It’s been an exciting couple of weeks for the Huskies! Learning about the opening of the West, multiplication, project lab. While there are a lot of exciting things happening in every subject, the kids have been very proud of themselves for their skip counting. Everyday they are timed as they skip count with the goal of beating their time from the day before and in the past week they have beat many records and showed much improvement in their multiplication.
With love in the air, we spent a lot of time talking about it. We talked about the different types of love, how to love yourself, and how to feel more connected with others. The students explored love with different activities, the most notable of which was asking some of the “36 Questions that Lead to Love” from the New York Times. The Huskies did a wonderful job learning more about themselves and each other in very respectful ways.
February has been chock full of reasons to celebrate! We have had many friends celebrating birthdays, complete with yummy treats melodic renditions of “Happy Birthday” and many treats. We wore rainbow colors, twinned with friends, wore our favorite jerseys, and and collaborated as family groups for spirit week! And to wrap it all up we had our Love Your Garden Lunch with homemade soup and bowls!
One on the highlights from our Valentine’s social emotional learning activities was getting to hear what the kids love about themselves. Here is what Rowan and Charlie Freeze said:
Rowan: “I love how funny I am!”
Charlie Freeze: “I love how I write and how funny I am.”
Two words. Project. Lab.
What is special about this part of our learning day in particular is the unique level of student voice and choice and student autonomy provided in this project-based learning experience. Ms. Carolyn is here to guide and direct towards necessary learning pathways. Otherwise, it’s up to the team to divide, conquer, explore – all in an extended period of time for investigation into an authentic and engaging question. We had two topics that came up during our student-interest brainstorming: Physical Education as an essential component of 4th and 5th grade learning, and the importance of science fairs as an element of the elementary school experience. As you can see here, we came down to a historical even split: 8 for P.E. and 8 for Science Fair. Ask your Misty Mushroom about what happened next…
“What makes Mountain Academy, Mountain Academy?” is a question I hear often from friends, family, and many who wonder what it is that is unique about the education and experience in this Teton Valley school. One of the many unique elements is our place. But, “place” does not just refer to the magic of our surrounding mountains and beauty of the valley itself. “Place” at Mountain Academy means recognizing who we are and what we are a part of and making positive and effective impacts on this place we are a part of. “Hands to Work” is one of the traditions on our campus that gives students the opportunity to do just that. For the month of February, 4th and 5th graders have taken charge of the care & keeping of our campus chickens: food, water, egg retrieval and care, home and nest care, etc… It may be odd, putting young kids in positions of such responsibility, but it is with opportunity that success comes – starting young and small here on the TVC, building leaders one egg at a time!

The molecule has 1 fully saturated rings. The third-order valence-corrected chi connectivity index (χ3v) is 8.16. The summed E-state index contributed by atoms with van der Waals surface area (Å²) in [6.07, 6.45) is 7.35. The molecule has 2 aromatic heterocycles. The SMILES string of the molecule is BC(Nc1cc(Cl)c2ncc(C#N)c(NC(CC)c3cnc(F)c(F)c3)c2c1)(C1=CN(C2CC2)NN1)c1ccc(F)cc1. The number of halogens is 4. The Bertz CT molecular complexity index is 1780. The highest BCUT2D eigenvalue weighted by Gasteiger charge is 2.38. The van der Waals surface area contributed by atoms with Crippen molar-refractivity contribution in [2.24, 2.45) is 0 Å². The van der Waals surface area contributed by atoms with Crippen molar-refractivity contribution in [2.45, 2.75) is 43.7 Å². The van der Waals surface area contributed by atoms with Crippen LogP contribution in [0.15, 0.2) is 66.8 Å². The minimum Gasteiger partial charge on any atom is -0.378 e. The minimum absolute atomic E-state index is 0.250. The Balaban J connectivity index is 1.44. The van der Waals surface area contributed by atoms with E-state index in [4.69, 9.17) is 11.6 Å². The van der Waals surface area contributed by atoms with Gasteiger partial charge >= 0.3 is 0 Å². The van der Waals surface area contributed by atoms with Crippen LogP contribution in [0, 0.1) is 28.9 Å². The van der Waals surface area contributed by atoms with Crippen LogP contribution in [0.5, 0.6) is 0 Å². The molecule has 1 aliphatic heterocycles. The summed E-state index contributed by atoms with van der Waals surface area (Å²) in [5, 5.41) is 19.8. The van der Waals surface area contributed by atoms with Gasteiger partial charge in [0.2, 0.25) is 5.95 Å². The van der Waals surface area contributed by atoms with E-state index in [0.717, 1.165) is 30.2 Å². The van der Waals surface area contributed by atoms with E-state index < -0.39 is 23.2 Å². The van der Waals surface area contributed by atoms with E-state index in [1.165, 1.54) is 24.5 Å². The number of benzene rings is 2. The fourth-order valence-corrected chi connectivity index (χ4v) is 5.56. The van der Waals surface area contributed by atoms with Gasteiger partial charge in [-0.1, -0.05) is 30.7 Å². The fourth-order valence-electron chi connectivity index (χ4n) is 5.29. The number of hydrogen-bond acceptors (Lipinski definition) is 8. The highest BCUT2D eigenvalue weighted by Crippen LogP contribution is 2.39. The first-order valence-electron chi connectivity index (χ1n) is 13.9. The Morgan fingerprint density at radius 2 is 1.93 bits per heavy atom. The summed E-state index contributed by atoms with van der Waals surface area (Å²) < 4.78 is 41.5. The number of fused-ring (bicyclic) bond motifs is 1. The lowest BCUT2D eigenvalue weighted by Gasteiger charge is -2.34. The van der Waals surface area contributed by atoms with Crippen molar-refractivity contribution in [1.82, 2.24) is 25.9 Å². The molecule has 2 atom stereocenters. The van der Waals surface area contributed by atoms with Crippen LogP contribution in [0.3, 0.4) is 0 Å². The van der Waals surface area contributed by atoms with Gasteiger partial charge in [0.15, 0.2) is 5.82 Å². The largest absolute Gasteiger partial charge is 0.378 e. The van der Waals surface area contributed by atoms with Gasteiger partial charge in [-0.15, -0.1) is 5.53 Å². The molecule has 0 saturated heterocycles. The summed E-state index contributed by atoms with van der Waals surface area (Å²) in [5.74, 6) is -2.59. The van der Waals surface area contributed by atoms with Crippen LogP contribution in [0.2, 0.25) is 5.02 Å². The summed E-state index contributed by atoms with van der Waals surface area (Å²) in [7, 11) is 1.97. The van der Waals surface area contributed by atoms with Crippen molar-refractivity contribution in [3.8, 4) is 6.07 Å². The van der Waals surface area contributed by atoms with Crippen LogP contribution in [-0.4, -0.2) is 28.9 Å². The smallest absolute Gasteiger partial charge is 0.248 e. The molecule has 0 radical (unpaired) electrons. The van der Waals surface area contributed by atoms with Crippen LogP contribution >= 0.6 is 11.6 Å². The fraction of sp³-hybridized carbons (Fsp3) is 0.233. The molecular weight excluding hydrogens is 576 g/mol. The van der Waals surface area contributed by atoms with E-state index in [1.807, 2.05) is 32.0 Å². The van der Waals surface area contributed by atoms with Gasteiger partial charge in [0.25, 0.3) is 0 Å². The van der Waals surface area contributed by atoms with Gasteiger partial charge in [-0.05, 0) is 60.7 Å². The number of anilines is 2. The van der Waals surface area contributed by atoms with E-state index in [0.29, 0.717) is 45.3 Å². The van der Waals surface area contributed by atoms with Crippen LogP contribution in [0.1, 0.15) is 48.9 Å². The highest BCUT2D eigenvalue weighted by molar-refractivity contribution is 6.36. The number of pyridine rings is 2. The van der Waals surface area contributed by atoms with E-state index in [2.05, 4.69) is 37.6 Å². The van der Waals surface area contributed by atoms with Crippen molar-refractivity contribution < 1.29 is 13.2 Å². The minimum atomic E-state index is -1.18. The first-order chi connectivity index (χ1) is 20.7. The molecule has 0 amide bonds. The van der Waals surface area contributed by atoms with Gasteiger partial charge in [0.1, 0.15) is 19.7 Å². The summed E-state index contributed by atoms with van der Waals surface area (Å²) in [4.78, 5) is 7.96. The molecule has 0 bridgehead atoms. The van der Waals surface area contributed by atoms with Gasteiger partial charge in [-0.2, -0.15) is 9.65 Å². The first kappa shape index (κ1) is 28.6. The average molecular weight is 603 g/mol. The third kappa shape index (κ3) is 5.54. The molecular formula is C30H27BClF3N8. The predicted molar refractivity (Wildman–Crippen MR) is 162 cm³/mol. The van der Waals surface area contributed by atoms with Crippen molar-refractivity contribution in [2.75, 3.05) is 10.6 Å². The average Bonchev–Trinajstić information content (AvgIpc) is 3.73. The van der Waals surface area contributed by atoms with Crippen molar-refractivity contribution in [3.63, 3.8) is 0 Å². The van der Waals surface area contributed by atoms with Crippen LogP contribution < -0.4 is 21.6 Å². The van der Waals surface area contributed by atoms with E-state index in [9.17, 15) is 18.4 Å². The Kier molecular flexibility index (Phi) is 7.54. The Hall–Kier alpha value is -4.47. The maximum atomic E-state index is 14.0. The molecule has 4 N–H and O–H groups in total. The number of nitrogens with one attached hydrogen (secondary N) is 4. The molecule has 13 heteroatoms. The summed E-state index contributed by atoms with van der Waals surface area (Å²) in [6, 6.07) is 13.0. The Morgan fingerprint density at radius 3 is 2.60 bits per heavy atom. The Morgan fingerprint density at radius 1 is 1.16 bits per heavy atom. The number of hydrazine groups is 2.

How many other 4th and 5th grade students have the privilege of walking out their classroom door, to be welcomed into a local business or community center within only a few minutes walk down the road. This has to be one of the more special parts of living, working, and learning in the Teton Valley. Most recently, Misty Mushrooms stepped outside the classroom to spend time at The Valley of the Tetons Library here in Victor. Librarians helped us to locate relevant books, magazines, journals, and newspapers for our Independent and Capstone research projects. We gathered all necessary materials, and made a “Valley of the Tetons” to-go cart in our classroom to help us as we continue on the process of meaningful research. Thank you VTL!
Meaningful learning can be the result of rigorous expectations, and explicit and direct teaching of relevant grade-level concepts. However, real learning, the kind that really sticks, is also the kind that comes from the people who matter: our students. Sometimes it means taking 5 minutes to discuss a really interesting word we found in a book. Sometimes it means researching a question the 5th grade boys have been dying to answer about the science behind the 360 they failed on the slopes this weekend. And sometimes, it comes in the shape of a whole-team dragon drawing competition. Something simple, and silly-seeming on the outside, but with a safe space to freely create, communicate, and develop a plan: you’d be surprised what these Mushrooms can do. Thank you to Remi Archibald for bringing us together for this one. A little competition, and a little teamwork – all positive contributions to the success of us as whole people.